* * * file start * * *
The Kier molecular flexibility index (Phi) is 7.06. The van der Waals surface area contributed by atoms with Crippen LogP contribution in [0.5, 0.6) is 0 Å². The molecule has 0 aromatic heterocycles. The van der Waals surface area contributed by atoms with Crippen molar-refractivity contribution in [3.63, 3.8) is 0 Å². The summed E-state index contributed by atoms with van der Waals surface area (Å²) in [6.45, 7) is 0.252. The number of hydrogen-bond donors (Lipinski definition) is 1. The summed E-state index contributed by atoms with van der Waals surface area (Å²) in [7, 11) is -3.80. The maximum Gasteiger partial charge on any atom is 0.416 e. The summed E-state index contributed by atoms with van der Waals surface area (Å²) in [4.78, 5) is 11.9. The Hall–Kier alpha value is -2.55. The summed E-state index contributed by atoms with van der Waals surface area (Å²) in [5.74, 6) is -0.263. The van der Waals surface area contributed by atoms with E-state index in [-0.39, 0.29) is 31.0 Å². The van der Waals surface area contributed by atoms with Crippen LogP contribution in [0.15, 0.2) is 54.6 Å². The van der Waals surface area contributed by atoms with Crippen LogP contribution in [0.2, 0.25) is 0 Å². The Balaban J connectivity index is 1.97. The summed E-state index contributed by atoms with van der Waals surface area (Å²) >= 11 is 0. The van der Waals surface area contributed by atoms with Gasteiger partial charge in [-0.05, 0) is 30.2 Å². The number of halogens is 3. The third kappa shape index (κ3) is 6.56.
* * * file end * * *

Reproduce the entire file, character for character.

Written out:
The Kier molecular flexibility index (Phi) is 7.06. The van der Waals surface area contributed by atoms with Crippen LogP contribution in [0.5, 0.6) is 0 Å². The molecule has 0 aromatic heterocycles. The van der Waals surface area contributed by atoms with Crippen molar-refractivity contribution in [3.63, 3.8) is 0 Å². The summed E-state index contributed by atoms with van der Waals surface area (Å²) in [6.45, 7) is 0.252. The number of hydrogen-bond donors (Lipinski definition) is 1. The summed E-state index contributed by atoms with van der Waals surface area (Å²) in [7, 11) is -3.80. The maximum Gasteiger partial charge on any atom is 0.416 e. The summed E-state index contributed by atoms with van der Waals surface area (Å²) in [4.78, 5) is 11.9. The Hall–Kier alpha value is -2.55. The summed E-state index contributed by atoms with van der Waals surface area (Å²) in [5.74, 6) is -0.263. The van der Waals surface area contributed by atoms with E-state index in [-0.39, 0.29) is 31.0 Å². The van der Waals surface area contributed by atoms with Crippen LogP contribution in [0.15, 0.2) is 54.6 Å². The van der Waals surface area contributed by atoms with Crippen LogP contribution in [0.2, 0.25) is 0 Å². The Balaban J connectivity index is 1.97. The summed E-state index contributed by atoms with van der Waals surface area (Å²) >= 11 is 0. The van der Waals surface area contributed by atoms with Gasteiger partial charge in [-0.05, 0) is 30.2 Å². The number of halogens is 3. The third kappa shape index (κ3) is 6.56.